Viewing 1–25 of 3,566 documents: "intimate intercourse may be effected tending to advance the happiness of the indians and to attach them firmly"

Date Title Author Recipient Summary
October 24, 1791 Knox copies minutes from Washington's speech Henry Knox [not available] Document, minutes for the President's speech; discusses impartial justice for Indians; mentions system for national militia.
June 23, 1796 Extract of a Letter from the Secretary of War to David Henley James McHenry David Henley Notes protocol to be followed regarding compensation for injuries sustained due to interaction with Indians. Enclosed copy of act "to regulate trade and intercourse."
February 10, 1792 Indian Attacks and Employment of Spies Henry Knox John Jeffers Discussion over attacks from Allegheny Indians. Advised seeking help from Big Tree and other Indians that would defend the U.S. Promised support and supplies from U.S. for all involved. Advised employment of scouts from Fort Franklin to Fort McIntosh with movement to Lake Erie. Request for returns.
April 25, 1800 Enclosed Letters on Indian Affairs James McHenry David Henley McHenry enclosed copies of agreement with Indians (Indian Intercourse Act) for keeping peace, request for documents to be forwarded.
July 13, 1791 His Death Was the Consequence of His Actions Henry Knox Alexander McGillivray Knox regrets the murder by whites of an Indian horse thief but reminds McGillivray that a similar fate would have awaited a white man who committed the same crime. He warns McGillivray against any retaliation against these whites and urges that the family of the dead Indian be compensated at the expense of the United States.
July 25, 1794 [No. 24] Happiness Henry Knox Isaac Craig Letter to be forwarded to President. Lamented happiness is sacrificed for the "black p[ers]ons". Hopes just and right actions will be taken. Noted medicine would be forwarded.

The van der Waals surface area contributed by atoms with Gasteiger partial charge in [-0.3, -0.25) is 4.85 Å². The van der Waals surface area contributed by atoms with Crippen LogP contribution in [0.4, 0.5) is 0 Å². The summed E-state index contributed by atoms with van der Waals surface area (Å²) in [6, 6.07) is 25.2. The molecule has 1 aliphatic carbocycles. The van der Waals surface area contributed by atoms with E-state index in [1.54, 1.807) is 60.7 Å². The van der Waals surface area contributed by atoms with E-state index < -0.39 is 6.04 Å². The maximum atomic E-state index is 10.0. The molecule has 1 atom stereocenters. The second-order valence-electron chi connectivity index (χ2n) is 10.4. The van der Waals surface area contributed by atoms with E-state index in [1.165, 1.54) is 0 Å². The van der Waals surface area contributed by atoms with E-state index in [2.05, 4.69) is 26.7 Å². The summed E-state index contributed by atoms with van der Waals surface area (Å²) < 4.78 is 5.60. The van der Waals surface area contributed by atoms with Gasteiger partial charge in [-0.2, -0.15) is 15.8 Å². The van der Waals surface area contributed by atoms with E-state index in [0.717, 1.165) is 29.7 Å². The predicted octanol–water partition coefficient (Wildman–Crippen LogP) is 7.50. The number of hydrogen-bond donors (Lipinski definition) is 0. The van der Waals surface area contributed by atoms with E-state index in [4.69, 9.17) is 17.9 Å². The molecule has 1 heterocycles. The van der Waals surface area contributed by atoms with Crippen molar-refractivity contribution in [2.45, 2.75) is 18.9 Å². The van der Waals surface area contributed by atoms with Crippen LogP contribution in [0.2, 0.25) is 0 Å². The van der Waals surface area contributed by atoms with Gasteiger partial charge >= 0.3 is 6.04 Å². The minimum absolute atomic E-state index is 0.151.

September 4, 1790 Cover Letter to An Act to Regulate Trade and Intercourse with the Indian Tribes Henry Knox Arthur St. Clair Knox's cover letter to Arthur St. Clair regarding the new act to regulate trade with the Indians, which states that no fees related to trade are authorized.
December 18, 1798 Waiting for Orders Samuel Hodgdon James McHenry Hodgdon reminds McHenry that Mr. Annelly and the other men are still waiting for orders to go to their new post. An advance has been requested that will allow them and their families to proceed.
September 10, 1795 Official Statement of Situation Between St. Regis [Iroquois] Indians & New York, Affirmation of Wadsworth as U.S. Commissioner, & Law Under Which the Treaty is to Be Made Timothy Pickering Jeremiah Wadsworth Certificate of commissioner. Describes treaty situation -- the President has determined to hold a treaty with the St. Regis & other Indians claiming lands in northern New York, to allow negotiations between the Indians and the state to determine compensation for those lands -- and notifies any reader of Wadsworth's official appointment to hold this treaty, as commissioner. States that the...
April 12, 1796 Supplying the Indians Without an Intermediary James McHenry Edward Price McHenry declares that supplying the Indians without an intermediary entails difficulties that are not insurmountable. It is hoped that gradually intercourse with the Indians will become more friendly so that they will become the sellers of their own peltry and buyers of the articles they want in return.
April 28, 1792 Punish Hostile Indians with Extreme Severity Henry Knox General Israel Chapin Knox expresses to General Israel Chapin the wish of the President for an accord with the western Indians. However, if every effort is made by the United States to pacify the Indians and depredations on the frontier still continue, war will be inevitable.
October 25, 1791 State of the Union Message, 1791 George Washington Congress of the United States President George Washington's [State of the Union] message to the the Senate and the House of Representatives in which he talks of many issues, particularly the state of relations with the Indians, the establishment of a permanent seat of government, and the means of disposing of the national debt.
December 3, 1793 Fifth Annual Address to Congress by the President George Washington Congress of the United States This is President Washington's fifth annual address to the Congress of the United States, now called the "State of the Union" address. He discusses foreign relations particularly in regard to the war in Europe and its effect on American intercourse, Indian affairs with the northern and southern tribes, and payment on the debt to Holland.